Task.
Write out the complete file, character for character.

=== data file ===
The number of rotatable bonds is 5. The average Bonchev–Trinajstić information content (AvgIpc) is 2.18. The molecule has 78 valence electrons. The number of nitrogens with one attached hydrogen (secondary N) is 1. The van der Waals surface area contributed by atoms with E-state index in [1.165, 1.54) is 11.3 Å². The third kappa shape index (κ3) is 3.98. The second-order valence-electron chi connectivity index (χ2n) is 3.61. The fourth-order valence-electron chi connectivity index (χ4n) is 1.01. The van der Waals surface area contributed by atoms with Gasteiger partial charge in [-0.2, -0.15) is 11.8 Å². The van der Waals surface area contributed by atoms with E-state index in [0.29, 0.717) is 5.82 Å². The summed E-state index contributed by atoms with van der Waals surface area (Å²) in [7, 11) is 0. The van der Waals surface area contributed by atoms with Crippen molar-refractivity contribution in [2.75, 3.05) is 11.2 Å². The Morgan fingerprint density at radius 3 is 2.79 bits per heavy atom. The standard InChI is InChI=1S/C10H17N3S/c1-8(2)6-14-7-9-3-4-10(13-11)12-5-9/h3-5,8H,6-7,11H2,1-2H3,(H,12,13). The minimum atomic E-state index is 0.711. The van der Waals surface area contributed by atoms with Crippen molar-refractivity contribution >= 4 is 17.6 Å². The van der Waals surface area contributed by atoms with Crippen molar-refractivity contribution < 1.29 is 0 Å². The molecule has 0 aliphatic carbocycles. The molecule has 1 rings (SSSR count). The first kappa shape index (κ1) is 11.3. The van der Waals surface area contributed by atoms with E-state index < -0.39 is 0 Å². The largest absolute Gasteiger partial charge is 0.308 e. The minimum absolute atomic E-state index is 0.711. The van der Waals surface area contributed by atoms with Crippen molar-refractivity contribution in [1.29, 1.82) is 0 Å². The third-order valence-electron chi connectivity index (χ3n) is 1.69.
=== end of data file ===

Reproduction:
The number of rotatable bonds is 5. The average Bonchev–Trinajstić information content (AvgIpc) is 2.18. The molecule has 78 valence electrons. The number of nitrogens with one attached hydrogen (secondary N) is 1. The van der Waals surface area contributed by atoms with E-state index in [1.165, 1.54) is 11.3 Å². The third kappa shape index (κ3) is 3.98. The second-order valence-electron chi connectivity index (χ2n) is 3.61. The fourth-order valence-electron chi connectivity index (χ4n) is 1.01. The van der Waals surface area contributed by atoms with Gasteiger partial charge in [-0.2, -0.15) is 11.8 Å². The van der Waals surface area contributed by atoms with E-state index in [0.29, 0.717) is 5.82 Å². The summed E-state index contributed by atoms with van der Waals surface area (Å²) in [7, 11) is 0. The van der Waals surface area contributed by atoms with Crippen molar-refractivity contribution in [2.75, 3.05) is 11.2 Å². The Morgan fingerprint density at radius 3 is 2.79 bits per heavy atom. The standard InChI is InChI=1S/C10H17N3S/c1-8(2)6-14-7-9-3-4-10(13-11)12-5-9/h3-5,8H,6-7,11H2,1-2H3,(H,12,13). The minimum atomic E-state index is 0.711. The van der Waals surface area contributed by atoms with Crippen molar-refractivity contribution >= 4 is 17.6 Å². The van der Waals surface area contributed by atoms with Crippen molar-refractivity contribution < 1.29 is 0 Å². The molecule has 0 aliphatic carbocycles. The molecule has 1 rings (SSSR count). The first kappa shape index (κ1) is 11.3. The van der Waals surface area contributed by atoms with E-state index < -0.39 is 0 Å². The largest absolute Gasteiger partial charge is 0.308 e. The minimum absolute atomic E-state index is 0.711. The van der Waals surface area contributed by atoms with Crippen molar-refractivity contribution in [1.29, 1.82) is 0 Å². The third-order valence-electron chi connectivity index (χ3n) is 1.69.